Last year at this time I was in Normandy where I developed a fixation for hard cider that rivals my fixation on Audrey Tautou. Difference is, one can be done at home and the other probably could be done at home, so long as your home is Versailles.
Normandy, host of the 1944 D-Day invasion, is in northern France, and this century, now that the Germans have promised to behave themselves, it’s apple country all the way. Beside the artisan apple brandy called Calvados and a world-renowned arsenal of apple-based sauces and desserts, it’s home to a unique barrel-aged, almost Champagne-like product called cidre. Cidre, or cider (no real need to add the ‘hard’—in France, alcohol content is a given) can be found in various strengths and sweetness levels throughout the region with terminology identical to Champagne’s: Doux, Demi-sec and Brut.
Strongbow and Woodpecker are the familiar brand names to U.S. consumers, with the latter now producing cider here, albeit from an Old World recipe.
Unfortunately, that particular Old World is Great Britain, not France, and whereas our English cousins have cornered the market on genuinely funny sitcoms and tooth decay, in most things culinary they’ve been lagging behind the Normans basically since 1066 when Duke William tried his best to sort them out. As a rule, U.K.cider tends to be less acidic, less fruity and less tannic than French cidre—all subjective flavor failings due, perhaps, to a lack of a British winemaking tradition. No doubt there’s small-time British producers making wonderful ciders that never float across the pond.
But back to Normandy. Having cranked out the great stuff since the Middle Ages, Norman cider makers know that the key to a top-shelf product is blending apples, mostly kinds unknown to Johnny Appleseed; varieties like dabinette, frequin rouge and muscadet de dieppe.
Cider apples are generally troll-ugly, bitter and inedible. Up to seventy percent of cider content is fruit we wouldn’t throw at a rabid pitbull; about twenty percent of the rest is added for sweetess and another ten percent for acidity. None are what we refer to as ‘eating apples’, Jonathans and Macintoshes et al.—virtually all that’s available here.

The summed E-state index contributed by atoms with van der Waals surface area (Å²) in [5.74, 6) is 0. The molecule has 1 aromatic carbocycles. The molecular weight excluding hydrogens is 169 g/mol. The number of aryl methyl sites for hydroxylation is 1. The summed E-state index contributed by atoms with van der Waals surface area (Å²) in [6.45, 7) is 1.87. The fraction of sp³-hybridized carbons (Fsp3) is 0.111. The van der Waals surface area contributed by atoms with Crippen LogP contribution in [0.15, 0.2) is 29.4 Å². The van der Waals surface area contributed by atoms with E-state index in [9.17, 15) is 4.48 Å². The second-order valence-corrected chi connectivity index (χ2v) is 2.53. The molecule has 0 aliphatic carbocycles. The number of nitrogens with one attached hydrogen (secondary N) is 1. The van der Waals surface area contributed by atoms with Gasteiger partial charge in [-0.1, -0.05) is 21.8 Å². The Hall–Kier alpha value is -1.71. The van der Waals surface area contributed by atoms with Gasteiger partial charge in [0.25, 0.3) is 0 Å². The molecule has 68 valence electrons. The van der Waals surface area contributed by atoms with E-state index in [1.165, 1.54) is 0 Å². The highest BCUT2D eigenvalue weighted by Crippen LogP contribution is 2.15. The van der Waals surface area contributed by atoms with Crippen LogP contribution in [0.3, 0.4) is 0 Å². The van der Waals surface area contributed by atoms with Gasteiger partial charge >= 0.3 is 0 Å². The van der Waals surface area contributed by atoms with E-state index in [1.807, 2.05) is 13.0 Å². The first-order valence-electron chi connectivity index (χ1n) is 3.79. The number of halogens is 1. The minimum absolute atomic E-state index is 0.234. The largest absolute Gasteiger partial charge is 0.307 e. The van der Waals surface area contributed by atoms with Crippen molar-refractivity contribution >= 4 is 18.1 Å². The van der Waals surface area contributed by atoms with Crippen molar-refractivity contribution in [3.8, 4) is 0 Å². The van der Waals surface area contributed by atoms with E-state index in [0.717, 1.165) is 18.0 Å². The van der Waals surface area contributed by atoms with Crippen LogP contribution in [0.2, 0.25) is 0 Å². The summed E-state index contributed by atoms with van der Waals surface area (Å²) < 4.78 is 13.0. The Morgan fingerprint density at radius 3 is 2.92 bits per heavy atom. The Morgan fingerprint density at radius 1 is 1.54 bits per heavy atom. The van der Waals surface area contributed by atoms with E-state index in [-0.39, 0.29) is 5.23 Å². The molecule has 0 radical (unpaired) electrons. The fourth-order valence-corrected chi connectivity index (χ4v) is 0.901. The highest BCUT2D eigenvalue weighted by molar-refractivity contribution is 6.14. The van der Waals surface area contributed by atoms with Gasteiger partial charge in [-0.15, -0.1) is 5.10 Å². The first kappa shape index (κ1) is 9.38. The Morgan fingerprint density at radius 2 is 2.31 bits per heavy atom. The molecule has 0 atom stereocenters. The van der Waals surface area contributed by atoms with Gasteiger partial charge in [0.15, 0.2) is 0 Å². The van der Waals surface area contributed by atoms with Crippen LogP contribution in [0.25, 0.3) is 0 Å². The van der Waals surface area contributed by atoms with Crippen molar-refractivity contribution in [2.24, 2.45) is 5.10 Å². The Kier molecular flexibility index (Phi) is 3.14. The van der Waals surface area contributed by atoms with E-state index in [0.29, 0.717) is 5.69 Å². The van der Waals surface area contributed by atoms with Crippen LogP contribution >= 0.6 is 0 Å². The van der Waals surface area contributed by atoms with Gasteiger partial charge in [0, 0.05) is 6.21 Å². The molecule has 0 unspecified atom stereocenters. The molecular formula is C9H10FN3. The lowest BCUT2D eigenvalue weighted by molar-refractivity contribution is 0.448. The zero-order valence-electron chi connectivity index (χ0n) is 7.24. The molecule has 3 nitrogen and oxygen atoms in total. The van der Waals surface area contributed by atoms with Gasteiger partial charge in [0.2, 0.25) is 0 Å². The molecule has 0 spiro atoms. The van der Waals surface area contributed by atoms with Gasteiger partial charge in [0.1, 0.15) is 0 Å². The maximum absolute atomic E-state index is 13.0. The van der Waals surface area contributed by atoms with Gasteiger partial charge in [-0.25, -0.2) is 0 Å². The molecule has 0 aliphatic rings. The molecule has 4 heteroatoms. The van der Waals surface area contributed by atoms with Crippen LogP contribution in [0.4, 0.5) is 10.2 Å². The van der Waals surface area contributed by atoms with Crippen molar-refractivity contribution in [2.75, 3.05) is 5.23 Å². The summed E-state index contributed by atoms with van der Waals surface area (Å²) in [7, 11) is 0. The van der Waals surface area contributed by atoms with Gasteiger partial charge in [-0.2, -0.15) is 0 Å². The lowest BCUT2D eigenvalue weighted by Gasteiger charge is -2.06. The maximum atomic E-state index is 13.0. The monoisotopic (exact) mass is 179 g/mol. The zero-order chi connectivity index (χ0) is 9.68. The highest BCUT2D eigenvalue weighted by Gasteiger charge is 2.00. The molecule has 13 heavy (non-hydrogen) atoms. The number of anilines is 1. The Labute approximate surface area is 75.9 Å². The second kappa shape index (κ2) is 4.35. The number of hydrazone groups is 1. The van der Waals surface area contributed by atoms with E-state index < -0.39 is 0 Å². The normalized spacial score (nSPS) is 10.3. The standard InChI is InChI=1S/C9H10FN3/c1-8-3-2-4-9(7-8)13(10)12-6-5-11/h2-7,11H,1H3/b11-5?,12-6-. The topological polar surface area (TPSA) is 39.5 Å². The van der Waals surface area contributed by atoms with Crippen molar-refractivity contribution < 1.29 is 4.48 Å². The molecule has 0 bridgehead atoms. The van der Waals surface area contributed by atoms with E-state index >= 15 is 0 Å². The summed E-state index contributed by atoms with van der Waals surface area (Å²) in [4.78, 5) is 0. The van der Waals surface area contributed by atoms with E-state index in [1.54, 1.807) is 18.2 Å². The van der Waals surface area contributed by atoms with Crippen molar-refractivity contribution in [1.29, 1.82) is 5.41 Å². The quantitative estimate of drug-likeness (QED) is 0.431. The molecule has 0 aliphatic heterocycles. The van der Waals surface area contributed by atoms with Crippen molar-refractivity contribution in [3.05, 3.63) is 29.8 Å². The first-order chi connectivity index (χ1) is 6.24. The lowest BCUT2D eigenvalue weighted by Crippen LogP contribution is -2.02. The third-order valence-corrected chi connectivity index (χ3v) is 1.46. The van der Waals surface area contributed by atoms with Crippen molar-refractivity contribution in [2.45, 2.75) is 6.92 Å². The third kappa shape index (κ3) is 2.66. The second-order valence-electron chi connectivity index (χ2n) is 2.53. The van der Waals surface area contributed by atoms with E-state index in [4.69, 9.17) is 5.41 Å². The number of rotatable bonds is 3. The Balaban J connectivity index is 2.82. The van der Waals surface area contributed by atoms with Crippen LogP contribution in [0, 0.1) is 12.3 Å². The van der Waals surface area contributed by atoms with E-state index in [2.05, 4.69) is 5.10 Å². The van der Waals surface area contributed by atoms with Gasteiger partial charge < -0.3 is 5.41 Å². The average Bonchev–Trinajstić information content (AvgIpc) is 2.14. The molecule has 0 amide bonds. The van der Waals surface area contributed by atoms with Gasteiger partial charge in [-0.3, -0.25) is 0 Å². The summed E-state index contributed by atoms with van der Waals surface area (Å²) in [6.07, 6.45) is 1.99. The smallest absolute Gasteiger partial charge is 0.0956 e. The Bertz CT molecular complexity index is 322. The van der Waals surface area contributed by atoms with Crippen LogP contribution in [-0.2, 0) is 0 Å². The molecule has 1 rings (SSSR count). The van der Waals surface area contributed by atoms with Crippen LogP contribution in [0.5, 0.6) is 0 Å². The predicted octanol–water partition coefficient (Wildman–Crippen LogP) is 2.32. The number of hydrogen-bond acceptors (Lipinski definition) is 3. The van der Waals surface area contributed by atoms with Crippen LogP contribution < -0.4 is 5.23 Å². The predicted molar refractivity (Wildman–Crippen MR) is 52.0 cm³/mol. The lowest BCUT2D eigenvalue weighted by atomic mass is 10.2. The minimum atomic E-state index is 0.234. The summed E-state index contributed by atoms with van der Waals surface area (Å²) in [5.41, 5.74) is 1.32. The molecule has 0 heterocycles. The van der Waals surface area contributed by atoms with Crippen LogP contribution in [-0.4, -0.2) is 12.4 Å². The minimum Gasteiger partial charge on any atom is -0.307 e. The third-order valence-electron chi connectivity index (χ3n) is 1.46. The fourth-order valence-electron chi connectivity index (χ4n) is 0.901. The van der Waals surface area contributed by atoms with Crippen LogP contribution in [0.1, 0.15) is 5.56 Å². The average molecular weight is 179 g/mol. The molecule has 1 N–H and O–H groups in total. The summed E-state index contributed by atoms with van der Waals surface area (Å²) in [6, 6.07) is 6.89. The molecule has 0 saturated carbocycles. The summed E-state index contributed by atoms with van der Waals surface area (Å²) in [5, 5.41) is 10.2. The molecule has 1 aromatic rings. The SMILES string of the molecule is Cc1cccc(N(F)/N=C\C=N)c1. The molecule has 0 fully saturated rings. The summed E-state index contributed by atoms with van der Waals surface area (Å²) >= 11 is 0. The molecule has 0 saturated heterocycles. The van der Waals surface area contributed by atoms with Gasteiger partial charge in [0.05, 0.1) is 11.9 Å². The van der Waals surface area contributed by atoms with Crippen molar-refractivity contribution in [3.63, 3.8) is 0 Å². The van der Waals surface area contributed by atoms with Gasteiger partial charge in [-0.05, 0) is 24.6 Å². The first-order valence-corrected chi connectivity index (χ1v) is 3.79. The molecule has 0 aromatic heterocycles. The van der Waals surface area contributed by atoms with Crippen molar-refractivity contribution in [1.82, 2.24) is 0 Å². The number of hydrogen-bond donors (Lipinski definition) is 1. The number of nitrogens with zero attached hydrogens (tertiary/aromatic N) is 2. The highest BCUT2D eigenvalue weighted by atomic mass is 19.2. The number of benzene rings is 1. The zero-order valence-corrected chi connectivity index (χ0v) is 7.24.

So, when I get to the do-it-yourself part, understand that we’re going for a vague approximation of Norman cider, not the real deal. Like dating Audrey Meadows instead of Audrey Tautou.
By mid-October, Michigan mills are pumping out fresh cider by the lake-load, but however delicious, consuming unfermented cider is like eating cookie dough—really good, but not quite done yet. Making drinkable hard cider is so easy it’s silly—easier than winemaking and easier than beer.
As in all fermented DIY projects, cleanliness is the first and most crucial step, so rinse everything in a weak bleach solution, or a sulphur-based sterilizer. All equipment is available on line, or at my favorite outlet, Wine Barrel Plus in Livonia(734-522-WINE): www.winebarrel.com
The general equipment you’ll need is covered in my article about home brewing beer; also, the secondary fermentation step, through which the cider will get its fizz, is identical to beer making and is covered in that piece, so I won’t repeat it here.
5 t. yeast nutrient
3 T grape tannin
1 5 oz. bag of oak chips
1 package Champagne yeast, dissolved in warm water with a little sugar
The bucket gets covered, and sits near a heat duct until a vigorous fermentation starts, usually within 24 hours. I then move the bucket to a slightly cooler area and allow to ferment for a week (no longer), stirring twice a day with a big spoon until the primary fermentation slows down. Then, I transfer it into a five gallon carboy, putting the oak chips in by hand—this will simulate some oak taste if you don’t own a barrel, and cap it with an air lock.
After a month, I bottle. See the beer making article on how to prime and cap the bottles. You don’t have to prime if you want to drink ‘still’ cider; it won’t effect the taste or punch. Heck, you don’t even have to bottle if you figure you a
nd your lunatic buddies can down five gallons of cidre before it spoils—a couple days once you let air into the carboy.
Whatever you do, the result is a multi-layered, scrumptious beer alternative, and if you start it this weekend, it will be ready by Christmas.
So I’ve cut a few corners compared to those lovely but anal-retentive Normans—neither do I pretend what I’ll be drinking under the misteltoe compares to Etienne Dupont Cidre Bouché Brut de Normandie 2007.
When it comes to homemade cidre, I cheat. With Audrey Tautou, never.